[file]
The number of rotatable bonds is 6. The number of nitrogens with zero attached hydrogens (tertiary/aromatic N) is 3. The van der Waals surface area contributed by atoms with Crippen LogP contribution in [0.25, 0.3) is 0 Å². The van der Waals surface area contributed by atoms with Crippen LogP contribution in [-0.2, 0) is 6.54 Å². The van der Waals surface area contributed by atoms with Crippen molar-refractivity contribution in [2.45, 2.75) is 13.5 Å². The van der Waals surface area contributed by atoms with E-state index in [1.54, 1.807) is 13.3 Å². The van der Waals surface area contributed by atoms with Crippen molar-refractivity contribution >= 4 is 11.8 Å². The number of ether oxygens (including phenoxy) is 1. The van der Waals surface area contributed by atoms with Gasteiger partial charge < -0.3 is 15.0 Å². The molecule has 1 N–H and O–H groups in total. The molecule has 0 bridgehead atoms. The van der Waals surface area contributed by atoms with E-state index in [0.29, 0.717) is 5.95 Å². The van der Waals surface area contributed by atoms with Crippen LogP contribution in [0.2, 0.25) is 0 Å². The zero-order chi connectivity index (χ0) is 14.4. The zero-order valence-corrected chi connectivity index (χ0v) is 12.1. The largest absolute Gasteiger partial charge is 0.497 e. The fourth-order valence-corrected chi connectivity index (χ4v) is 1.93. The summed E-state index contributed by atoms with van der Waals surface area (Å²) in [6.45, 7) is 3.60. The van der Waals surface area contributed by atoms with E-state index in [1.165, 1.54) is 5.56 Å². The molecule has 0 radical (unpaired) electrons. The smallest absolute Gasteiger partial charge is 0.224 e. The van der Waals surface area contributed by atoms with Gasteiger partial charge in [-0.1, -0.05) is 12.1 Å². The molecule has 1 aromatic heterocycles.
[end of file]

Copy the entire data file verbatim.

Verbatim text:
The number of rotatable bonds is 6. The number of nitrogens with zero attached hydrogens (tertiary/aromatic N) is 3. The van der Waals surface area contributed by atoms with Crippen LogP contribution in [0.25, 0.3) is 0 Å². The van der Waals surface area contributed by atoms with Crippen LogP contribution in [-0.2, 0) is 6.54 Å². The van der Waals surface area contributed by atoms with Crippen molar-refractivity contribution in [2.45, 2.75) is 13.5 Å². The van der Waals surface area contributed by atoms with E-state index in [1.54, 1.807) is 13.3 Å². The van der Waals surface area contributed by atoms with Crippen molar-refractivity contribution >= 4 is 11.8 Å². The number of ether oxygens (including phenoxy) is 1. The van der Waals surface area contributed by atoms with Gasteiger partial charge < -0.3 is 15.0 Å². The molecule has 1 N–H and O–H groups in total. The molecule has 0 bridgehead atoms. The van der Waals surface area contributed by atoms with E-state index in [0.29, 0.717) is 5.95 Å². The van der Waals surface area contributed by atoms with Crippen LogP contribution in [0.2, 0.25) is 0 Å². The zero-order chi connectivity index (χ0) is 14.4. The zero-order valence-corrected chi connectivity index (χ0v) is 12.1. The largest absolute Gasteiger partial charge is 0.497 e. The fourth-order valence-corrected chi connectivity index (χ4v) is 1.93. The summed E-state index contributed by atoms with van der Waals surface area (Å²) in [6.45, 7) is 3.60. The van der Waals surface area contributed by atoms with E-state index in [1.165, 1.54) is 5.56 Å². The molecule has 0 radical (unpaired) electrons. The smallest absolute Gasteiger partial charge is 0.224 e. The van der Waals surface area contributed by atoms with Gasteiger partial charge in [-0.1, -0.05) is 12.1 Å². The molecule has 1 aromatic heterocycles.